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The Definitive Guide to Scalping, Part4: Support & Resistance

The Definitive Guide to Scalping, Part4: Support & Resistance

Walker England, Forex Trading Instructor


Talking Points

  • Support and resistance levels are critical areas for scalpers to identify.
  • Price action, pivots, and moving averages can all be used to find these values.
  • Once identified, traders can then look to employ the strategy of their choosing.

One of the most important concepts a scalper needs to master is how to find levels of support and resistance. These levels will act as price ceilings and floors which will ultimately help us determine our scalping strategy.

While there are many ways to identify support and resistance, today we are going to take a look at three of the most common methods that can be applied in our day trading.

Learn Forex – EUR/USD and Price Action

(Chart Prepared by Walker England)

Price Action

The first way of finding support and resistance is by using price action. Scalpers should become comfortable with finding swing highs and swing lows on their charts as they are natural areas of support and resistance. A swing high is identified as a peak on the graph and a swing low can be pinpointed as a valley. These extremes in price can help us prepare for either a swing or breakout trading opportunity depending on what the graph is displaying.

Above we can see today’s price action on a EUR/USD 5minute chart. A price channel has been drawn by connecting a series of swing highs and swing lows. The swing highs help denote resistance and areas where scalpers may look for opportunities to sell. By connecting the swing lows, we have created an area of support where traders may wish to close existing sell positions, and potentially look for opportunities to buy.

Learn Forex – EUR/GBP with Cam Pivots

(Chart Prepared by Walker England)

Pivot Points

Pivot points also make great areas of support and resistance. These lines are drawn using a preset formula and are often favored by scalpers because they can be added to virtually any chart. Above is a great example of support in action on a EUR/GBP 30 minute chart using Camarilla Pivot Points. Once added, you can clearly see levels of support denoted by an “S” whereas lines of resistance are marked by an “R”. It should be noted that there are a variety of pivot points to choose from. Regardless of the pivots you use, their key purpose is to find these support and resistance levels for you. With that in mind, let’s look at an example.

Looking at today’s price movement on the EUR/GBP, we can clearly see price remained supported at the S3 camarilla pivot point. Traders looking to purchase the pair can wait for price to bounce off this value before looking to buy towards higher highs. It should be noted that resistance lines can also be used to find areas to sell as long as price remains in the trading range. In the event that price breaks the final levels of support or resistance, this would be identified as a market breakout. Knowing this, scalpers can adapt their pivot trading strategy to any market environment.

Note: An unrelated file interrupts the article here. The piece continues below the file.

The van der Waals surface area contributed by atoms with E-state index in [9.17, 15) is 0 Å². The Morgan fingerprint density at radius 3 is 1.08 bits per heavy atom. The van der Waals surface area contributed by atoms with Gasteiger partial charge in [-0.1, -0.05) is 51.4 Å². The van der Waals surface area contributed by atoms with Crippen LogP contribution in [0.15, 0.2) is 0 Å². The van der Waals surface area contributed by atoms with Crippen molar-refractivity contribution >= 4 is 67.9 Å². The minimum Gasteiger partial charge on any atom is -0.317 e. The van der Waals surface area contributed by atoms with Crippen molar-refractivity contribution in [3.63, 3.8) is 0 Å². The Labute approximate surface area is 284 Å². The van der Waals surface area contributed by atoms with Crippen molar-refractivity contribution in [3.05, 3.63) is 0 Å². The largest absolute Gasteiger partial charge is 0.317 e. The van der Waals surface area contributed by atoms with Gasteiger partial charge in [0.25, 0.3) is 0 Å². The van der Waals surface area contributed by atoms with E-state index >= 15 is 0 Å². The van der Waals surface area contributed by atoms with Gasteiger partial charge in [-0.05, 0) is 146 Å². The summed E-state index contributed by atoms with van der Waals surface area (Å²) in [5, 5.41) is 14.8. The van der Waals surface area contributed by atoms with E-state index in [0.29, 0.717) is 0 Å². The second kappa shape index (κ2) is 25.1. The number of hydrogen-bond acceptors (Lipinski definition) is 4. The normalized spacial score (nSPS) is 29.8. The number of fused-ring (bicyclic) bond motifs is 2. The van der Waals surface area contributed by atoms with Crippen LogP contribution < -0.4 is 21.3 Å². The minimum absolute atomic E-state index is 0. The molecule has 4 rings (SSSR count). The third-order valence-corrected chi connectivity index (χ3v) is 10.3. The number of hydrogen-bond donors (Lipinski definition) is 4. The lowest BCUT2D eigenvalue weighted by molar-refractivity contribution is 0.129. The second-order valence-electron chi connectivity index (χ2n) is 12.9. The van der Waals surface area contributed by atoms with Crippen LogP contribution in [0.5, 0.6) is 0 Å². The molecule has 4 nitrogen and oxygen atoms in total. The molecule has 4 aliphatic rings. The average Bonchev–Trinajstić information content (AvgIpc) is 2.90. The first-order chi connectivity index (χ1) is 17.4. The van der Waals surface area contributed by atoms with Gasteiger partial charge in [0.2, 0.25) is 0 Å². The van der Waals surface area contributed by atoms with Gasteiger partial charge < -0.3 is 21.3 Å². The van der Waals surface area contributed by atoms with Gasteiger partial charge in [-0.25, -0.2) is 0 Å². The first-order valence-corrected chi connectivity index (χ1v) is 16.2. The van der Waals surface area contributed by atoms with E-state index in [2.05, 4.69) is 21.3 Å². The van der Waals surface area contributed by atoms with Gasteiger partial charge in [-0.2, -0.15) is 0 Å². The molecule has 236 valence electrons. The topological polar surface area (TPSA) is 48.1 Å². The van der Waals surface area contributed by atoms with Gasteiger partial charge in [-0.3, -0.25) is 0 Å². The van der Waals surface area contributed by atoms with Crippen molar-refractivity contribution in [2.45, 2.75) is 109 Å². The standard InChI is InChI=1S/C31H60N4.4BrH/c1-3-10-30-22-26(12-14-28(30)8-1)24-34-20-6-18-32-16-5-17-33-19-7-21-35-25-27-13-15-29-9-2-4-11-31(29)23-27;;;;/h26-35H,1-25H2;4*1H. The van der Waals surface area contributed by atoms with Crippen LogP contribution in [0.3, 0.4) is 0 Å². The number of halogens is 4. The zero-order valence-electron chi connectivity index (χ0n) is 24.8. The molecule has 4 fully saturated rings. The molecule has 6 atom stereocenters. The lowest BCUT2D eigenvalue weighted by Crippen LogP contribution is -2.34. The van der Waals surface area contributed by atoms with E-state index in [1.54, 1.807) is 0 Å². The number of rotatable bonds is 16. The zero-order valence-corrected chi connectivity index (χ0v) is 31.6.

Learn Forex – AUDUSD with 200MVA

(Chart Prepared by Walker England)

Moving Averages

Last we will take a look at using simple moving averages (MVA) as a level of support and resistance. Most traders may be familiar with this average on longer period graphs, but is just as effective on shorter time frames such as the 30 minute and 5 minute charts. If price is above the average, traders can wait for dips and look to buy a currency pair. Conversely if price breaks below this value, the 200 moving average will change from an area of support to new resistance. Traders can then look for selling opportunities as long as price remains under the indicator.

Above we have a 200 period MVA displayed on an AUD/USD 5 minute chart. For the majority of trading on January 27th price stayed above the displayed 200 MVA. Traders could have used this as an opportunity to buy retracements or look to trade breaks towards higher highs on the AUD/USD. This morning however, support was broken with price moving through the 200 MVA. At this point, traders should consider the average as resistance while potentially changing their trading bias.

This concludes the 4th installment of The Definitive Guide to Scalping. If you missed one of the previous installments, don’t worry! You can catch up on all the action with the previous articles linked below.

The Definitive Guide to Scalping, Part 1: Market Conditions

The Definitive Guide to Scalping, Part2: Currency Pairs

The Definitive Guide to Scalping, Part 3: Time Frames

The Definitive Guide to Scalping, Part4: Support & Resistance

The Definitive Guide to Scalping, Part5: Scalping Ranges

The Definitive Guide to Scalping, Part6: Scalping Retracements

The Definitive Guide to Scalping, Part7: Scalping Breakouts

The Definitive Guide to Scalping, Part8: Risk Management

---Written by Walker England, Trading Instructor

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DailyFX provides forex news and technical analysis on the trends that influence the global currency markets.